The Magic Encyclopedia ™

Panmagic squares of compound order
{note: investigative article}
(by Aale de Winkel)

The compound order panmagic square is the most illusive, it is proven that doubly odd order panmagic square don't even exist. An investigation of an order 15 panmagic square showed me that it is even possible to have non-panmagic components within a panmagic square, below I present preliminairy generalisations of things found, future investigation might change the position taken below.
Because of certain (yet) uncertain factors no counting arguments can be given, the prime number and square orders investigation certain certain numbers which can be used to predict some lower bounds given the qualitative description below, orders with no primefactor 3 might even lead to more exact numbers since the prime number investigation is complete (according to numbers predicted, which confirms those achieved by others). Future upload might have some counting arguments in, based on current evidence it would be highly speculative, since the proposed construction method is speculative itself in nature, and awaits programming into a real program.

compound order panmagic squares (orders: m = i=0npi)
Latin component squares
a m by m square of squares with digits radix pi (ie.: {0 .. pi-1})
when pi is a prime > 3 the seperate squares are easily made panmagic by the
formulae given in my prime order page and so easily put together in a resulting order m
panmagic component square. The order 15 evidence suggest it also possible when pi = 3
horewver evidence shows that components need not be panmagic themselves to make up a panmagic
square, off sums in one component can be compensated by off sums in an other component.
Latin squares

parametrizable perhaps
(suggested be square orders)
LC(....) = i=0n j=i+1n pj LSC(Pi)
The somewhat strange generalisation of regular decomposition with a single number as a base
The product factor is thus that enough space is given to the lower factors just as in the
regular number decomposition. So in principle given the right LSC one ought to be able to
obtain a regular panmagic square.
prime digital equations Si,j = (a i + b j + c) mod p; a,b,c,i,j ε [0 .. m-1]; p prime factor of m
The current evidence I have suggest it possible to have a kind of p-digital equations to
obtain squares with radix p digits, given these squares it is then a matter of combining
these squares, just like in all other cases (note: this is a new field of investigation!)
Colorisation patterns an m/p by m/p square of digit changing permutations to be
applied on the p by p subsquares having radix p digits
Ci,j = (=[perm(p)])i,j; i,j ε [0 .. m/p - 1]
Colorisation patterns are needed to be applied on the squares obtained by means of
forementioned prime digital equatations, depending on future investigation the above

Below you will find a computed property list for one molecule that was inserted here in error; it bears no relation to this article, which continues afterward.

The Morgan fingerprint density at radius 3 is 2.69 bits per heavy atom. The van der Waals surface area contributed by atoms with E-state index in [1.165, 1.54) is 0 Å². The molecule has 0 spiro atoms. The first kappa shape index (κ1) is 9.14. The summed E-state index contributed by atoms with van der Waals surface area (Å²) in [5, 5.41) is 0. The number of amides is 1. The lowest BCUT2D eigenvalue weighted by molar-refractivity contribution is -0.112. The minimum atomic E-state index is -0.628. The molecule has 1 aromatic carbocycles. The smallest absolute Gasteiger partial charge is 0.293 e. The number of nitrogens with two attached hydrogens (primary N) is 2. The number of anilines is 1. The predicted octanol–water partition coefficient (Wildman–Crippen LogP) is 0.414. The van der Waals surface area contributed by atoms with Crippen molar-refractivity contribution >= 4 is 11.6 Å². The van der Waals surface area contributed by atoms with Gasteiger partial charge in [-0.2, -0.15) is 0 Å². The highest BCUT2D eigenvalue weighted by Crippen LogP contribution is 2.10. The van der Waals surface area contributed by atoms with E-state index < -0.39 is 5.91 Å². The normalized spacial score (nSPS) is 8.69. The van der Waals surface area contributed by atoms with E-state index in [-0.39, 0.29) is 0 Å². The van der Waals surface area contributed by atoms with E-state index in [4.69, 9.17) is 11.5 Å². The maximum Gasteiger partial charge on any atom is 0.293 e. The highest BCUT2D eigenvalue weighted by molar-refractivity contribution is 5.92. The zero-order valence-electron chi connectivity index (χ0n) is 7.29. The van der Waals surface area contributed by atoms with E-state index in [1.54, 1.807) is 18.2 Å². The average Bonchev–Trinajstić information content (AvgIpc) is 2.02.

might be quantized further.
LSCi,j = Si,j(Ci,j) i,j ε [0 .. m-1]
Carpet Colorisation Carpet colorisation (see order 9 investigation) might also here be applied to obtain
LSC's not obtainable by proposed prime digital scheme
The method discussed above notwithstanding, notice the prime order investigation, according to the obtained numbers,
which matches amounts obtained by others, the outlined parameter method results in all possible LSC's for prime order p,
thus obtained LSC's pasted onto a m/p by m/p square of p by p cells, thus the needed panmagic m by m LSC for order m is
obtained. Of course carpet colorisation is applicable independently on each p by p subblock.
When p = 3 things are a bit trickier, however the obtained order 9 LSC's (see database) which can be bordered to obtain
order m LSC's for primefactor 3. Thus obtained LSC's need simply be combined and checked for regularity.
Pandiagonal bordering In case the trivial border (border with only '1') is aplicable (as in case of the primefactor 3 lSC's)
one can place in 1/8 of the border a random selection of patterns, and distribute these patterns over
the rest of the border compatible with the "pandiagonal add-on", thus obtained a pandiagonal LSC.
note: Aside from using pandiagonal LSC's it is possible to have non-pandiagonal LSC's as components for
latin squares, one prime factor LSC's off sums can be compensated by higher prime factors LSC's
multiplied by this prime factor. Evidence for this I have however the obtained Latin Square is also
obtainable by regular pandiagonal LSC's, further investigation is needed to study this peculiar fact
probably one need to decompose latin squares by highest prime factor to the lowest, to avoid
nonpandiagonal LSC's altogether (as said this needs further study to be certain)

NOTE: The above are preliminairy statements based upon current evidence this author has, more involved production schemes than above mentioned might give other LSC's not obtainable by methods above, furher investigation might reveil that
An order 15 spreadsheet might be uploaded once I get more insight onto the forementioned principles. LSC's accomplished utilising "prime-digital equations", the colorisation scheme might be tricky to implement by spreadsheet means (currently beyond my understanding of Excell programming).